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The fifth MBRRACE-UK collaboration’s annual report Saving Lives, Improving Mothers’ Care led by the National Perinatal Epidemiology Unit shows that the number of women dying as a consequence of complications during or after pregnancy remains low in the UK - fewer than 10 of every 100,000 pregnant women die in pregnancy or around childbirth. However, the report highlights striking inequalities: black women are five times and Asian women two times more likely to die as a result of complications in pregnancy than white women and urgent research and action to understand these disparities is recommended.
Heart disease remains the leading cause of women dying during pregnancy or up to six weeks after giving birth, followed by blood clots. Maternal suicide is the fifth most common cause of women’s deaths during pregnancy and its immediate aftermath, but is the leading cause of death over the first year after pregnancy. Although there is greater awareness of the importance of mental health during pregnancy and in the first year after birth, there is still a long way to go in recognising symptoms, supporting women with mental health problems and providing access to specialist perinatal mental health care.
The report highlights the risk of blood clots, particularly among women who are overweight or obese, and emphasises the importance of awareness of symptoms, such as leg or buttock pain and breathlessness even in early pregnancy.
Women who are aged 40 or over have three times the risk of dying during or after pregnancy compared to women in their early 20s and although cancer in pregnancy is uncommon, women and their doctors and midwives need to be aware that it can happen.
The report emphasises the importance of considering the benefits of starting or continuing medication to treat physical and mental health conditions during pregnancy, as well as the risks. Many medicines are safe in pregnancy, and so ensuring a woman is properly treated while pregnant may be the best way to care for both her and her baby.
To read more you can download the full report, lay summary and the infograpic here: https://www.npeu.ox.ac.uk/mbrrace-uk/reports
Celebrating the 40th Anniversary of the Unit, full version of the podcast will follow shortly.
This year marks 40 years since the foundation of the National Perinatal Epidemiology Unit at the University of Oxford.
To celebrate this significant achievement we are holding a symposium and drinks reception for staff, former staff and our many colleagues and collaborators, at the Museum of Natural History on Thursday 11th October 2018. The theme of the event will be "The big issues in maternal and child health. Forty years on – are there any questions left to answer?"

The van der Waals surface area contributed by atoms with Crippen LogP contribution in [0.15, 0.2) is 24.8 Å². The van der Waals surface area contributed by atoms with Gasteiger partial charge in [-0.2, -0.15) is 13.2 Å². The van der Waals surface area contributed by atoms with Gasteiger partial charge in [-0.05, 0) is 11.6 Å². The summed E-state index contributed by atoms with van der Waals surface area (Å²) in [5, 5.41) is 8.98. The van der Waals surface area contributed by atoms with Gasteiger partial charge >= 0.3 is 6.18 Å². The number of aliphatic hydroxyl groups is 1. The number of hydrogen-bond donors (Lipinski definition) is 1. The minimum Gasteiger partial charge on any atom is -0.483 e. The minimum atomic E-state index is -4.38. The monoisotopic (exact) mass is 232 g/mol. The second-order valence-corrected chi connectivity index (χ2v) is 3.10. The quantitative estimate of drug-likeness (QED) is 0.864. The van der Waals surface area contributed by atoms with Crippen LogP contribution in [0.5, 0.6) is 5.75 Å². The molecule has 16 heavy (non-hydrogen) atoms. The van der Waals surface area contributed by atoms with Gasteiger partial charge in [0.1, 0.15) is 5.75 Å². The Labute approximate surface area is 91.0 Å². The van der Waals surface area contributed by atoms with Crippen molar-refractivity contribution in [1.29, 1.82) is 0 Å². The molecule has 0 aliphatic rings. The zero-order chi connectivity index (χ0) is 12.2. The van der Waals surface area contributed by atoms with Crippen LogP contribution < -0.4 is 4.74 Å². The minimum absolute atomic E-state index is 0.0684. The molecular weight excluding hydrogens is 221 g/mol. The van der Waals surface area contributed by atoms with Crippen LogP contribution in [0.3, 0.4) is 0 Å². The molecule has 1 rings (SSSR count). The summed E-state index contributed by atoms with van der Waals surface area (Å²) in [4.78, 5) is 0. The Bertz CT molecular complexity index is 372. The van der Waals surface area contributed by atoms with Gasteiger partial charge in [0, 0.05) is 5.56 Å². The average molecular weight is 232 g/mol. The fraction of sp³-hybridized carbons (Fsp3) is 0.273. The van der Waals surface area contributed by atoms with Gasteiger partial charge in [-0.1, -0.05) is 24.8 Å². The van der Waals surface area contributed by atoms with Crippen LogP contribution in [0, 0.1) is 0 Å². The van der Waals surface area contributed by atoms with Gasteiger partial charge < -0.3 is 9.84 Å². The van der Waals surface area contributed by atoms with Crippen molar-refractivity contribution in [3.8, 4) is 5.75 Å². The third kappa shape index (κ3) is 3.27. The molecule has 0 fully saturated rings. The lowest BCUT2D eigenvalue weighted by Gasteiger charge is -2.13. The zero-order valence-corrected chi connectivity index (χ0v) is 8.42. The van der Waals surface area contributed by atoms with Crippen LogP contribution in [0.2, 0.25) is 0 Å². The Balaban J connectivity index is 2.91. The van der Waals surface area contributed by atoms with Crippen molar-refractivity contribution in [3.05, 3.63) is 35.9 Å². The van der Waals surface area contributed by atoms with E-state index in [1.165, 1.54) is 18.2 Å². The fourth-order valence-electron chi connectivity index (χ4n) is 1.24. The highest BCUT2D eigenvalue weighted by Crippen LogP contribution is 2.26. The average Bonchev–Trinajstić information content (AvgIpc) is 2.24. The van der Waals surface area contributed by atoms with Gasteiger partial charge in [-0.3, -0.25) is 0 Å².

We are looking forward to welcoming invited guests, and taking the opportunity to thank the many people who have helped to make possible the work that we do.
The NPEU will be taking part in the upcoming science festival IF Oxford Science and Ideas
We shall be presenting a table-top game called 'What Confuses Epidemiologists?' which allows the public to conduct a hands-on population study from scratch to find out what indeed confuses epidemiologists!
We shall be exhibiting at:
- Broad Street, Friday 12th October, noon to 6 p.m. (Big Ideas on Broad Street)
- The Oxford Academy, Littlemore, Sunday 21st October, noon to 5 p.m. (Littlemore Life Lab)
If you'll be in the area, please come and say hello!
NPEU at the Annual Scientific Meeting of the Society for Social Medicine (SocSocMed), 5th to 7th September
Mary Kroll and Neora Alterman will be presenting their research at this year's Annual Scientific Meeting of the Society for Social Medicine in Glasgow this week.
Mary will talk about survival of preterm babies in England and Wales and present findings from her study which explored whether the chances of survival after preterm birth differ between ethnic and socio-economic groups.
Neora's talk will explore evidence for the association between mode of delivery and childhood wheezing.
If you'll be attending the conference please come and say hello.
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